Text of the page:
Breast cancer risk of recurrence is known to span 20 years, yet existing prognostic signatures are best at predicting early recurrences (≤5 years). There is a critical need to identify those patients at risk of late-relapse (>5 years), in order to select potential candidates for further treatment and to identify molecular targets for such treatment.Methods
A total of 252 breast primary tumors were selected at the Netherlands Cancer Institute from a retrospective series of ER+, HER2− breast cancer patients with a follow-up of at least 10 years. Gene expression analysis was performed using Agilent 4x44K microarrays. Patients were classified in 3 groups: no relapse (M0); relapse before 5 years (M0–5) or after 5 years (M5–15). We assessed the correlation of clinico-pathological variables with late Distant Metastases (DM). We divided the patient series into a training set of untreated patients (n = 140) and a test set of treated patients (n = 112), to investigate whether a gene-signature or single genes could be identified for predicting late DM. Pathway level late DM correlates were identified using PARADIGM and DAVID.Results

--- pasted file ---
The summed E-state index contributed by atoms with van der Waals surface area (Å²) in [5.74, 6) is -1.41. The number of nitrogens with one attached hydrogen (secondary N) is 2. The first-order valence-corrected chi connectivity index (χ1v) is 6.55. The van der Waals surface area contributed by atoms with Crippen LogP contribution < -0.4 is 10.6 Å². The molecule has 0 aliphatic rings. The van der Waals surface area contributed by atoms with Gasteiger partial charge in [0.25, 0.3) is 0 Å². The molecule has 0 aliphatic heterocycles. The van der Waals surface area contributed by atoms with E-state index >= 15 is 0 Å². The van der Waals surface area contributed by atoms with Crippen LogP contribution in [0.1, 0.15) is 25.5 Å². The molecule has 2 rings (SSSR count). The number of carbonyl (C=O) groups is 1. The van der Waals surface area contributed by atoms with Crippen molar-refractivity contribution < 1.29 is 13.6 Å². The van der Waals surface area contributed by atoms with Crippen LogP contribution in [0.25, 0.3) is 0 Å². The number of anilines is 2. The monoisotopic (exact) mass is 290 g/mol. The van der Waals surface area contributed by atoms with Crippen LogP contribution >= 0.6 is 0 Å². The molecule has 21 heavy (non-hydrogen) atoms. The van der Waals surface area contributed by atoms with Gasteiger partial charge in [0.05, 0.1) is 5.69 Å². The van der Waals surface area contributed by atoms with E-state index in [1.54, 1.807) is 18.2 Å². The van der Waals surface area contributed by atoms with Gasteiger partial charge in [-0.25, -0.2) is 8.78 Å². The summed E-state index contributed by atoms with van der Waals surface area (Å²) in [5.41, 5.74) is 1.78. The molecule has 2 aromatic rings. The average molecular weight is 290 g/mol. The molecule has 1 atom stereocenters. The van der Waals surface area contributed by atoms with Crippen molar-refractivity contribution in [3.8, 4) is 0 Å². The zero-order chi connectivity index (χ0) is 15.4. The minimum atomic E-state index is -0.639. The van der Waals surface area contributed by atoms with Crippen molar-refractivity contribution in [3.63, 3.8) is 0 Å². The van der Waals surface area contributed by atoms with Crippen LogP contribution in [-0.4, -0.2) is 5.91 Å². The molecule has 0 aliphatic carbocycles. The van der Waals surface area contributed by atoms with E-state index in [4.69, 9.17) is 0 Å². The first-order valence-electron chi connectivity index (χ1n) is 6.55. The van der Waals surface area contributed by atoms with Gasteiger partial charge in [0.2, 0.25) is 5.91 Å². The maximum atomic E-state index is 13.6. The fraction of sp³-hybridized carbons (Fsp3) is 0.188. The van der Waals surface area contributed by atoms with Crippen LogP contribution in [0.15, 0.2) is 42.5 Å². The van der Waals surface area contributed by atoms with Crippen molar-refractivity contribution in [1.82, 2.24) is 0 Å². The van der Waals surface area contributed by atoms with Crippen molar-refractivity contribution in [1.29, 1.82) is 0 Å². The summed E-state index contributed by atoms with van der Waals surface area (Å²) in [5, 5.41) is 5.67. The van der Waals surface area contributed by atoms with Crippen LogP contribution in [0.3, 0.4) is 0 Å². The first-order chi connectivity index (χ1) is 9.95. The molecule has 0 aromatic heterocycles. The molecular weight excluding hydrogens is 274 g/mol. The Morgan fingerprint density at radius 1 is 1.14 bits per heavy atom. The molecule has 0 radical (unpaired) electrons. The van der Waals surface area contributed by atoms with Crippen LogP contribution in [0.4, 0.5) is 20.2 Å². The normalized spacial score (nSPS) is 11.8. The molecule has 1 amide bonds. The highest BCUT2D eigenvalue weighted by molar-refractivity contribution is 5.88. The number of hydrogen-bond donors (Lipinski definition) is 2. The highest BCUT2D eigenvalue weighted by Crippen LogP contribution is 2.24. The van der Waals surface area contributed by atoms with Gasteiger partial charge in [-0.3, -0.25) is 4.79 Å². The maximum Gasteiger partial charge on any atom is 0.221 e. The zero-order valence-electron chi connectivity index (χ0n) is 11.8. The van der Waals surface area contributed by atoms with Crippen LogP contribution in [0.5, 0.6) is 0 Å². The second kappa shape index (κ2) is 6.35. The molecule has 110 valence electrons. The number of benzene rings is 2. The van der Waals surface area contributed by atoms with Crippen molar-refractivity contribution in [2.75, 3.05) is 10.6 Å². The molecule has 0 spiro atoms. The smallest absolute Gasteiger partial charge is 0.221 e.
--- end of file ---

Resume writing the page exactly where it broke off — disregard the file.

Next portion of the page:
Of the clinico-pathologic variables tested, only lymph node status associated with late DM. A 241-gene signature developed on the NKI training set was able to classify M5–15 patients in the test set with a sensitivity of 77% and a specificity of 33% (AUC 0.654). This signature showed enrichment in genes involved in immune response and extracellular matrix. An alternative analysis of individual genes identified CH25H as an independent predictor of distant metastasis in our patient series.Conclusions
We identified a gene signature for late metastasis in breast cancer. Our data are consistent with a model in which suppressed anti-tumoral immunity enables dormant tumor cells to re-enter the cell cycle to form metastases in response to extrinsic events in the microenvironment.